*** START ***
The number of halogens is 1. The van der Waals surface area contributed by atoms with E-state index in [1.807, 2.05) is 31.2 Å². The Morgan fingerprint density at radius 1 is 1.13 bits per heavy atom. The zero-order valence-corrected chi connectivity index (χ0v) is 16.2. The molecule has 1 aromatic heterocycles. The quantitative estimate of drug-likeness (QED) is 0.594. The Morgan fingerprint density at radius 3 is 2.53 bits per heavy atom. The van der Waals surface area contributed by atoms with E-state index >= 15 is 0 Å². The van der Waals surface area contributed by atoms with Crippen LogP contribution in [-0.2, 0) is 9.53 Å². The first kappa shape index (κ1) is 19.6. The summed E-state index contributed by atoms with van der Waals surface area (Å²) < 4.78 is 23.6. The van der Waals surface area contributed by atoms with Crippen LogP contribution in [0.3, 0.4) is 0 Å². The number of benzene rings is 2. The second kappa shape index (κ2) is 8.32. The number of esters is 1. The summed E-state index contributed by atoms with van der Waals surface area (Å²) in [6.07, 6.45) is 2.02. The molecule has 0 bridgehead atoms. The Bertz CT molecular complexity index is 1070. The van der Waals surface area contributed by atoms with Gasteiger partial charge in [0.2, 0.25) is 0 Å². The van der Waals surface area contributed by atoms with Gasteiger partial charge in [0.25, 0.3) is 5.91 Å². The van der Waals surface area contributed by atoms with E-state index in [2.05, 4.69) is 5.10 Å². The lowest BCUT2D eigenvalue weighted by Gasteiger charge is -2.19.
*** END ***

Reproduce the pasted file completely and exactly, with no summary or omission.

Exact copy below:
The number of halogens is 1. The van der Waals surface area contributed by atoms with E-state index in [1.807, 2.05) is 31.2 Å². The Morgan fingerprint density at radius 1 is 1.13 bits per heavy atom. The zero-order valence-corrected chi connectivity index (χ0v) is 16.2. The molecule has 1 aromatic heterocycles. The quantitative estimate of drug-likeness (QED) is 0.594. The Morgan fingerprint density at radius 3 is 2.53 bits per heavy atom. The van der Waals surface area contributed by atoms with E-state index >= 15 is 0 Å². The van der Waals surface area contributed by atoms with Crippen LogP contribution in [-0.2, 0) is 9.53 Å². The first kappa shape index (κ1) is 19.6. The summed E-state index contributed by atoms with van der Waals surface area (Å²) < 4.78 is 23.6. The van der Waals surface area contributed by atoms with Crippen LogP contribution in [0.3, 0.4) is 0 Å². The number of benzene rings is 2. The second kappa shape index (κ2) is 8.32. The number of esters is 1. The summed E-state index contributed by atoms with van der Waals surface area (Å²) in [6.07, 6.45) is 2.02. The molecule has 0 bridgehead atoms. The Bertz CT molecular complexity index is 1070. The van der Waals surface area contributed by atoms with Gasteiger partial charge in [0.2, 0.25) is 0 Å². The van der Waals surface area contributed by atoms with Gasteiger partial charge in [0.25, 0.3) is 5.91 Å². The van der Waals surface area contributed by atoms with E-state index in [2.05, 4.69) is 5.10 Å². The lowest BCUT2D eigenvalue weighted by Gasteiger charge is -2.19.